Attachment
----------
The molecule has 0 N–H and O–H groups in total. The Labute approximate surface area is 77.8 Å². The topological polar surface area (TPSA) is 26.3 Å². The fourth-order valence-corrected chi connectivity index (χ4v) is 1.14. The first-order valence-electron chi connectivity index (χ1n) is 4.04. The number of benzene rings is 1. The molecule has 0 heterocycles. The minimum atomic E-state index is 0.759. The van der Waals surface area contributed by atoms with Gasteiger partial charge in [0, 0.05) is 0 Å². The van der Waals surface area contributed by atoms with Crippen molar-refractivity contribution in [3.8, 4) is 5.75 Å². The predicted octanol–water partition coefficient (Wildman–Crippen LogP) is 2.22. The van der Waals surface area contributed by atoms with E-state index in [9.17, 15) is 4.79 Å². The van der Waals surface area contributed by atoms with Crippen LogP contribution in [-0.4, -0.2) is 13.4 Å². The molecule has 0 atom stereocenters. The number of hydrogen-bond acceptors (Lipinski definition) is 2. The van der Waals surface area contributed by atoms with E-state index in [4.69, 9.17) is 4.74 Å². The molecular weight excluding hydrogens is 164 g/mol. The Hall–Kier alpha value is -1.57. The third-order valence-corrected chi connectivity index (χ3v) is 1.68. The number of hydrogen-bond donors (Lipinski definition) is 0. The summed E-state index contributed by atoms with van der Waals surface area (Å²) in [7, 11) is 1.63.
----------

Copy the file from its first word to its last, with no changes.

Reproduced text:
The molecule has 0 N–H and O–H groups in total. The Labute approximate surface area is 77.8 Å². The topological polar surface area (TPSA) is 26.3 Å². The fourth-order valence-corrected chi connectivity index (χ4v) is 1.14. The first-order valence-electron chi connectivity index (χ1n) is 4.04. The number of benzene rings is 1. The molecule has 0 heterocycles. The minimum atomic E-state index is 0.759. The van der Waals surface area contributed by atoms with Gasteiger partial charge in [0, 0.05) is 0 Å². The van der Waals surface area contributed by atoms with Crippen molar-refractivity contribution in [3.8, 4) is 5.75 Å². The predicted octanol–water partition coefficient (Wildman–Crippen LogP) is 2.22. The van der Waals surface area contributed by atoms with E-state index in [9.17, 15) is 4.79 Å². The van der Waals surface area contributed by atoms with Crippen LogP contribution in [-0.4, -0.2) is 13.4 Å². The molecule has 0 atom stereocenters. The number of hydrogen-bond acceptors (Lipinski definition) is 2. The van der Waals surface area contributed by atoms with E-state index in [4.69, 9.17) is 4.74 Å². The molecular weight excluding hydrogens is 164 g/mol. The Hall–Kier alpha value is -1.57. The third-order valence-corrected chi connectivity index (χ3v) is 1.68. The number of hydrogen-bond donors (Lipinski definition) is 0. The summed E-state index contributed by atoms with van der Waals surface area (Å²) in [7, 11) is 1.63.